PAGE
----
We moved into our new home August of this year. The area is known as Currituck County, North Carolina and our town has water on both sides plus we are about 20 minutes from the beaches of the Outer Banks. I am getting to know the area and places to go for pictures of wildlife. Here are a few that I have taken – most of them at our home with the exception of the pelicans.
In the summer, I had a lot of opportunity to photograph dragonflies and butterflies. The ladybug was taken this fall.
To my delight, we have been able to attract hummingbirds and bluebirdsto our backyard.
We had one special visitor in our garage – non-poisonous.
This photo was one of those right time, right place ones. We were sitting out back and saw these geese heading in our direction. I waited patiently then snapped away when they went by the moon.
The last photo is from a trip to the beach today. Luckily while I was there, these pelicans came by.
Our neighborhood is surrounded by maritime woods and marshy/swamp areas. There is a bear that lives in the woods and has been sighted by neighbors; I hope to see him someday soon. I’m sure as time goes by, we will see some different animals especially next spring.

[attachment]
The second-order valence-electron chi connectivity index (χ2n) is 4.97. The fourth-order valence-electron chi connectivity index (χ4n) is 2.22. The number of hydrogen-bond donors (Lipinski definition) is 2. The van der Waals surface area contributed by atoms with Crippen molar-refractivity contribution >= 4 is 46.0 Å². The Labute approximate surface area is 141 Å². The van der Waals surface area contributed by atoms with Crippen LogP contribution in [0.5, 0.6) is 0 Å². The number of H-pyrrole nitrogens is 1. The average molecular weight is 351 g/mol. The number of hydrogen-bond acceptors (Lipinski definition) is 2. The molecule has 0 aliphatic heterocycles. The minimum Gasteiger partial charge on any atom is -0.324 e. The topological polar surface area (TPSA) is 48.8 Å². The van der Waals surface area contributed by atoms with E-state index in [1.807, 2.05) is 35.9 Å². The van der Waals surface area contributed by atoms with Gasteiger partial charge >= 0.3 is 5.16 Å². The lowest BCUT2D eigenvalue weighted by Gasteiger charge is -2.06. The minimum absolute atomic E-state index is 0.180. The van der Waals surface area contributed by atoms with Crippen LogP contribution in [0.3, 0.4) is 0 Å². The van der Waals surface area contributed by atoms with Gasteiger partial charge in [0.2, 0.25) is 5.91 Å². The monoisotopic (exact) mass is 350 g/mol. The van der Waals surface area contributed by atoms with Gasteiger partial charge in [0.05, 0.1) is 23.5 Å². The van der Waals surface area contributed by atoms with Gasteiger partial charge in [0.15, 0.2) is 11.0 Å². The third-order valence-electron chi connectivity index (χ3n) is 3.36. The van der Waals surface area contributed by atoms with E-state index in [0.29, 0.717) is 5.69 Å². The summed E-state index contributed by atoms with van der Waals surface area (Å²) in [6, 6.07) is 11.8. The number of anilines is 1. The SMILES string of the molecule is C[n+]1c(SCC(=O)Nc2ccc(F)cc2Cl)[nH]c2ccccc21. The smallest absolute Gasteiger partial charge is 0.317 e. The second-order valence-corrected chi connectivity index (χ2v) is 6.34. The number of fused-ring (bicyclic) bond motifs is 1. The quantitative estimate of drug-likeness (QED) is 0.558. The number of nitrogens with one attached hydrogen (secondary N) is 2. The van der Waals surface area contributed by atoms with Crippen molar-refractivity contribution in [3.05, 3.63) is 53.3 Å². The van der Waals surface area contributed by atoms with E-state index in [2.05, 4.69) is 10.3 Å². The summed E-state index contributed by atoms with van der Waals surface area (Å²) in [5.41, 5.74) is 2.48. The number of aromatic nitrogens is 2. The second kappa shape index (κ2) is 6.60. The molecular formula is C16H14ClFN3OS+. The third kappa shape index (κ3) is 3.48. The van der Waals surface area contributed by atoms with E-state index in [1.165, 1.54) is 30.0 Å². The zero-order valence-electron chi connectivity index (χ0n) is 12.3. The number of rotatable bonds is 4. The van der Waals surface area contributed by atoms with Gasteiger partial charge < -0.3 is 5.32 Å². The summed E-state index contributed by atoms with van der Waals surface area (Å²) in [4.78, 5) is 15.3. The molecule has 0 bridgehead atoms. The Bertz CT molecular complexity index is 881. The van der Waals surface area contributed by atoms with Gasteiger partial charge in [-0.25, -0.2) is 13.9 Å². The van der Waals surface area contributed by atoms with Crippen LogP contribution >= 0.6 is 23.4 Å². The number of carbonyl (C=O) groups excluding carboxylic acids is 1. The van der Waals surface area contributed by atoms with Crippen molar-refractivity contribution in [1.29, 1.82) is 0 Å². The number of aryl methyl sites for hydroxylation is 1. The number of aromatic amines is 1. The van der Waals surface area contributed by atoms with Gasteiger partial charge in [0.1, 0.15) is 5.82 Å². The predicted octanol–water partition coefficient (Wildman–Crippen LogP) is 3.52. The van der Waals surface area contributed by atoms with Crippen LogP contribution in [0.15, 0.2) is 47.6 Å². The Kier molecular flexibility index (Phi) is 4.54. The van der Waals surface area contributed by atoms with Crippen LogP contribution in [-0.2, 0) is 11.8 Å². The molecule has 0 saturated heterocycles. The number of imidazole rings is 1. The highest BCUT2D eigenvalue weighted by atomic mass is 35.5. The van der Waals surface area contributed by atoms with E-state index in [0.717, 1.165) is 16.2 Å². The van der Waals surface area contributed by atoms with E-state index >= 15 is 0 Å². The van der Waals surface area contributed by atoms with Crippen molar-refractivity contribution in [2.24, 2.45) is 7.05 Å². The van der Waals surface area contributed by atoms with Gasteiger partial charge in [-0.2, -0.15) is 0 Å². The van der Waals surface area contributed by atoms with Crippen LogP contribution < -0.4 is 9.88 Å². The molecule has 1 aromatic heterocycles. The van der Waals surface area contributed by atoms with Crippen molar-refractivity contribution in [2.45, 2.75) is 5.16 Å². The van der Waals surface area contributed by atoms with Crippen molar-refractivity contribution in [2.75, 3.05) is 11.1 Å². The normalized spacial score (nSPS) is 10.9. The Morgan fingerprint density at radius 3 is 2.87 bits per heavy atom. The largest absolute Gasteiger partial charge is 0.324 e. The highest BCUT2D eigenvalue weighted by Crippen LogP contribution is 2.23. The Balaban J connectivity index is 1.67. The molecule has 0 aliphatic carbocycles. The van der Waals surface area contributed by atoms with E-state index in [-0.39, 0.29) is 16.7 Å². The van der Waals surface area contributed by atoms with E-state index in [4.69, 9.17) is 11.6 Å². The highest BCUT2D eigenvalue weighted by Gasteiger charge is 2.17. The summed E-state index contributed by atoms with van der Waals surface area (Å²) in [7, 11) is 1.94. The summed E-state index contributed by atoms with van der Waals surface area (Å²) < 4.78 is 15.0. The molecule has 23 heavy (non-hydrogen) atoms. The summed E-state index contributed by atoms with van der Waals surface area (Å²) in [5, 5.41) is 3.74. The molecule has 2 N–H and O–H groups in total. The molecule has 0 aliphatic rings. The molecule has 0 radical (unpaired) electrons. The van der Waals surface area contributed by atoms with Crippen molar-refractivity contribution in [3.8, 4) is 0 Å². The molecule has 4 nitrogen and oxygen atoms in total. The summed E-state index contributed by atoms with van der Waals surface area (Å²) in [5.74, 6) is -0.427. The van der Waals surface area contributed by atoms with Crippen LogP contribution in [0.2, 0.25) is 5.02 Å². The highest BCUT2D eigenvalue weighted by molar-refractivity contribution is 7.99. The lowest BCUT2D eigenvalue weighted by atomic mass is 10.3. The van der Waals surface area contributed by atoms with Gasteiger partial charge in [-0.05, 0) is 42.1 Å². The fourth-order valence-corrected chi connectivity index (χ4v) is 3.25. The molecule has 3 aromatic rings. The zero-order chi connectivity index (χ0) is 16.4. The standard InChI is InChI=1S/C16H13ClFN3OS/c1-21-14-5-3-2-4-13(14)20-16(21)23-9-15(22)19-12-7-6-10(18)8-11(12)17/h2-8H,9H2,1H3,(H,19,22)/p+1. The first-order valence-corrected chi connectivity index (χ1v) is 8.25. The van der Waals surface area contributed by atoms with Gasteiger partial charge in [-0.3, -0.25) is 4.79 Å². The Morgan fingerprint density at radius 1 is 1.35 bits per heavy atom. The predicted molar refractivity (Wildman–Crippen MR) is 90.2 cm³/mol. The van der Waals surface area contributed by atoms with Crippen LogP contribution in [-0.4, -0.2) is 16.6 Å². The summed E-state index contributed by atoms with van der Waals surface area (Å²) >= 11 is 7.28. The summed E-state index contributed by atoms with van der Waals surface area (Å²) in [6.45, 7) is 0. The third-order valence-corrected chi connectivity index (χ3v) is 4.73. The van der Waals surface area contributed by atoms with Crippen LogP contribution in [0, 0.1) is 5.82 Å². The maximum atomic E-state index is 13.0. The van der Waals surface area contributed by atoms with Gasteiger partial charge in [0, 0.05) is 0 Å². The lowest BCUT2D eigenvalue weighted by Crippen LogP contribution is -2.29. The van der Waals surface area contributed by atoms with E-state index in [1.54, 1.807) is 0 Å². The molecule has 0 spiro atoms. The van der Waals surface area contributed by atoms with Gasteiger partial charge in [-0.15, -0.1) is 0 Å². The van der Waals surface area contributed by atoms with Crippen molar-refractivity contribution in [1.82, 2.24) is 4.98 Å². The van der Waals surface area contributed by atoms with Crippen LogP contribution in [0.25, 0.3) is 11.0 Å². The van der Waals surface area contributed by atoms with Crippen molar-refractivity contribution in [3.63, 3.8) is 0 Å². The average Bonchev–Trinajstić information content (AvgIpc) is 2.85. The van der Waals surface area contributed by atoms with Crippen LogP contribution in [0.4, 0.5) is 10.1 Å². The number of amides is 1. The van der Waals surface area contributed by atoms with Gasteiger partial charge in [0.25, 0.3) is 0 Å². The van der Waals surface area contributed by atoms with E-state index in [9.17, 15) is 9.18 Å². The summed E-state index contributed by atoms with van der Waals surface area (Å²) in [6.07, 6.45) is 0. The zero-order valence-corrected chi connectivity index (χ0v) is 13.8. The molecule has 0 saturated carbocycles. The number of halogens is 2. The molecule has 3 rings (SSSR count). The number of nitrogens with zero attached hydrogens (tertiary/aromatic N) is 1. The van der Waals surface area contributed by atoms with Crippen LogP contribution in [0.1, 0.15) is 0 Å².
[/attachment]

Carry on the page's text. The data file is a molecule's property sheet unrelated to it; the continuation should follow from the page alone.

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This week Sophia is leading us through a study on exposure. I must admit, many of my exposure changes take place in Lightroom. There are times where I may purposefully go for a high or low key exposure “in camera” but most often it’s just a slight exposure nudge to the right or left depending on the image I am taking. Here are some examples where I used Lightroom to tweak exposure. The original is on the left and edited version on the right.
The first is a slight increase in exposure/highlights creating a more high key image.
The second image is a water/sky abstract. In this case the image was darkened to create more contrast.
The last image is a white flower on a white background. For me, these images almost always need work in Lightroom to get the white balance correct as well as the “whites”.